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32 Responses

  1. Lauren
    Lauren September 21, 2009 at 9:50 pm | *

    Since I’m increasingly wooed by popcorn entertainment, I know I’m going to watch it. Thanks for the level review.

  2. Karen
    Karen September 21, 2009 at 10:17 pm |

    Nice reference to My So-Called Life! I enjoyed Jennifer’s Body.

  3. Mark
    Mark September 21, 2009 at 11:07 pm |

    I think you misunderstand why Cody and this film have become a target. In many ways DC has directly chosen to wear a bizarro mantle of under-intellectualized hipster faux-feminism that manages to simultaneously annoy 3rd wavers who don’t want to think they are just po-mo women who turn to burlesque for male attention and dominance feminists who think 3rd wavers refuse to take texts seriously and understand the history and struggles of feminism. This movie seems to fit the anger thrown at her, whether we like it or not. If Kanye West flirted with the rhetoric of civil rights, one might think that serious anti-racists would look at his output the way feminists are critical of DC and with good reason.

  4. Molly (the artist formerly known as Alexis)
    Molly (the artist formerly known as Alexis) September 21, 2009 at 11:07 pm |

    FINALLY! I thought I was the only person who liked it. I dug it a lot, in fact. I went into the movie with all the negative ends of the feminist blogosphere running through my head and didn’t see validation for a healthy chunk of the criticisms.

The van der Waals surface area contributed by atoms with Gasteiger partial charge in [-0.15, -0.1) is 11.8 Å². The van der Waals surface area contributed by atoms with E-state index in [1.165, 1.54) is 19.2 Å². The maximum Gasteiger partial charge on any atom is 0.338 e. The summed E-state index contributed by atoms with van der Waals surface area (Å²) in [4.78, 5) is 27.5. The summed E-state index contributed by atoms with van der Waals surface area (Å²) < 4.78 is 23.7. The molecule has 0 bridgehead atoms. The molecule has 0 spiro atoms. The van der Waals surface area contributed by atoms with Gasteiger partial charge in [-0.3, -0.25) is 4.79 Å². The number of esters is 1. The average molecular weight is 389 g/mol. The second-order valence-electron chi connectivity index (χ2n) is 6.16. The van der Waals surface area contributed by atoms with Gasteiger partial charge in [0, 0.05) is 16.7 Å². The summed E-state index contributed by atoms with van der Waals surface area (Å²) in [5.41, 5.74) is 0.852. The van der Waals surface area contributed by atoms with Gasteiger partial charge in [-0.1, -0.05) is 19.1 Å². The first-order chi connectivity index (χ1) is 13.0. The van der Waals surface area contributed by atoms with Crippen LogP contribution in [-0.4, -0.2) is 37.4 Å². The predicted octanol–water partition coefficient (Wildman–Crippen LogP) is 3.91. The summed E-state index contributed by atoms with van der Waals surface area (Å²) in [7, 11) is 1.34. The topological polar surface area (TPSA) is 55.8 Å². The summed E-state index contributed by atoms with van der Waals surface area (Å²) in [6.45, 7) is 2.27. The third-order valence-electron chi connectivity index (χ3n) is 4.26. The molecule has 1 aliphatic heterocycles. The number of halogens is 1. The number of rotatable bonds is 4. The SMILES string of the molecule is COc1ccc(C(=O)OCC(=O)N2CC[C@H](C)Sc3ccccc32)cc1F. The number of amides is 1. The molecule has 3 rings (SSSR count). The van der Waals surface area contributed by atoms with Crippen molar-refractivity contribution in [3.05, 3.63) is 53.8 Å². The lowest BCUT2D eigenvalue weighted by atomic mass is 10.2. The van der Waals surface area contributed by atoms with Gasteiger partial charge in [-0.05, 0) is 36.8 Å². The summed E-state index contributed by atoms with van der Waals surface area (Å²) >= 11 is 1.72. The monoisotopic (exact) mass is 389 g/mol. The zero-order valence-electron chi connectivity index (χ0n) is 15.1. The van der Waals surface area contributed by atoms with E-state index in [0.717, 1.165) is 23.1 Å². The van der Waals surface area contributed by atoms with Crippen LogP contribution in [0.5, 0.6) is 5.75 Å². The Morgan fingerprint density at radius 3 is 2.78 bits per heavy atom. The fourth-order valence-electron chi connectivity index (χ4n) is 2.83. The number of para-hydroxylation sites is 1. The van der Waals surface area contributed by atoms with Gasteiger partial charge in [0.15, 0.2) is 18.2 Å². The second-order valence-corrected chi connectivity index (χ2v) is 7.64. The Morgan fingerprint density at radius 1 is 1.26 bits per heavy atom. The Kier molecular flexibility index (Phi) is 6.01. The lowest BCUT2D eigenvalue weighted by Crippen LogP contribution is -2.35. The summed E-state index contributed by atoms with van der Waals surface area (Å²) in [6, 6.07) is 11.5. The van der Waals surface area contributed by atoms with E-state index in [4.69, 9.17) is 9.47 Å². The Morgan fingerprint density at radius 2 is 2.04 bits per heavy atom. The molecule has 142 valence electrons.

5. Eghead
    Eghead September 22, 2009 at 12:04 am |

    I hate it for lots of reasons, but only one of them is worth expending energy on at 1 AM: If you’re going to use the title of one of the best– and fiercest– feminist rock songs ever, your movie must be at least as good. Anything else is just bringing down the Hole song, and that’s not okay with me. Seriously– “Jennifer’s Body” is a brutal song about violence against women, and now it’s going to be associated with this drivel. As if Hole’s legacy hasn’t been compromised enough…

  6. Mish's biggest fan
    Mish's biggest fan September 22, 2009 at 2:25 am |

    I call BULLSHIT on this false dichotomy between ‘model women/heroines’ and ‘more visibility’.

    I acknowledge that it’s a film set in high school and lots of relationships between women aren’t great during that time. I also don’t want women to be seen as good little angels in films, but it would be good for even ‘high school bitches’ to be fleshed out characters.

    Women are highly visible in films – most as empty, 2d characters. And to ride on cliches like Cody does in this film – ‘girl on girl crime’ – and then to get irritated when feminist blogs chew her out is hypocritical.

  7. Ellie
    Ellie September 22, 2009 at 5:38 am |

    Hey thanks for the review, you’ve made me actualy want to see the film, out of interest if nothing more.

    I’m finding it hard to understand all the harsh criticism. Just because the writer is female and has identified as a feminist that doesn’t mean she has to be the most right-on rad fem imaginable in her fiction work. She’s just a person.

  8. Sarah J
    Sarah J September 22, 2009 at 8:38 am |

    Thanks for giving this movie an honest viewing and critique. I still probably won’t see it, but I do hate the knee-jerk obsessive complaining about Diablo Cody the same way I hate knee-jerk obsessive complaining about Stephenie Meyer and Twilight. There are a hundred shitty books and movies out there by men for every shitty book or movie by a woman, and yet which ones do a lot of us obsess over?